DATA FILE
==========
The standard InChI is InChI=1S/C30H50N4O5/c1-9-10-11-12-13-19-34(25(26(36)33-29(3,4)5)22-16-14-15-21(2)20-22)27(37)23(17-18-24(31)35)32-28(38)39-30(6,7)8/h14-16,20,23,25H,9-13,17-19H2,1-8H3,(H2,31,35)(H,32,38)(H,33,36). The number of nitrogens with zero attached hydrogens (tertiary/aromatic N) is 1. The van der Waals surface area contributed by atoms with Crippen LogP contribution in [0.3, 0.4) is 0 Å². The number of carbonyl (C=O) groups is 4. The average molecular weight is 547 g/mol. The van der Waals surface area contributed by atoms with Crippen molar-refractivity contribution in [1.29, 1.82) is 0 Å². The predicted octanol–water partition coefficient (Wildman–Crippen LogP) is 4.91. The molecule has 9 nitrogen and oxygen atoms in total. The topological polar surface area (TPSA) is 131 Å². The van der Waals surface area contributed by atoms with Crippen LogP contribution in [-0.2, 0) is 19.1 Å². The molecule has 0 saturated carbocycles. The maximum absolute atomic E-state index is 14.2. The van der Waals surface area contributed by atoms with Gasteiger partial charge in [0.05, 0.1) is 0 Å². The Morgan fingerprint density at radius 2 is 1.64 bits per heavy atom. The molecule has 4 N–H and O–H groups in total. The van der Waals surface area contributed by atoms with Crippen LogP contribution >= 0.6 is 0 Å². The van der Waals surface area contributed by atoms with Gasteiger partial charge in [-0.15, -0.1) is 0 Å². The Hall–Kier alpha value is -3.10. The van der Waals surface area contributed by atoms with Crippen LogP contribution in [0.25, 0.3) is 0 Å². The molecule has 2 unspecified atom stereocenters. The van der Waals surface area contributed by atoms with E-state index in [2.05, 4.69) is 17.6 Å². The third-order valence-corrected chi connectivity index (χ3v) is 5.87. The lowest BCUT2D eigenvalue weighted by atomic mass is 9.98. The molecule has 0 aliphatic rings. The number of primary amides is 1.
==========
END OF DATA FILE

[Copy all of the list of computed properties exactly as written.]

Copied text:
The standard InChI is InChI=1S/C30H50N4O5/c1-9-10-11-12-13-19-34(25(26(36)33-29(3,4)5)22-16-14-15-21(2)20-22)27(37)23(17-18-24(31)35)32-28(38)39-30(6,7)8/h14-16,20,23,25H,9-13,17-19H2,1-8H3,(H2,31,35)(H,32,38)(H,33,36). The number of nitrogens with zero attached hydrogens (tertiary/aromatic N) is 1. The van der Waals surface area contributed by atoms with Crippen LogP contribution in [0.3, 0.4) is 0 Å². The number of carbonyl (C=O) groups is 4. The average molecular weight is 547 g/mol. The van der Waals surface area contributed by atoms with Crippen molar-refractivity contribution in [1.29, 1.82) is 0 Å². The predicted octanol–water partition coefficient (Wildman–Crippen LogP) is 4.91. The molecule has 9 nitrogen and oxygen atoms in total. The topological polar surface area (TPSA) is 131 Å². The van der Waals surface area contributed by atoms with Crippen LogP contribution in [-0.2, 0) is 19.1 Å². The molecule has 0 saturated carbocycles. The maximum absolute atomic E-state index is 14.2. The van der Waals surface area contributed by atoms with Gasteiger partial charge in [0.05, 0.1) is 0 Å². The Morgan fingerprint density at radius 2 is 1.64 bits per heavy atom. The molecule has 4 N–H and O–H groups in total. The van der Waals surface area contributed by atoms with Crippen LogP contribution >= 0.6 is 0 Å². The van der Waals surface area contributed by atoms with Gasteiger partial charge in [-0.15, -0.1) is 0 Å². The Hall–Kier alpha value is -3.10. The van der Waals surface area contributed by atoms with Crippen LogP contribution in [0.25, 0.3) is 0 Å². The molecule has 2 unspecified atom stereocenters. The van der Waals surface area contributed by atoms with E-state index in [2.05, 4.69) is 17.6 Å². The third-order valence-corrected chi connectivity index (χ3v) is 5.87. The lowest BCUT2D eigenvalue weighted by atomic mass is 9.98. The molecule has 0 aliphatic rings. The number of primary amides is 1.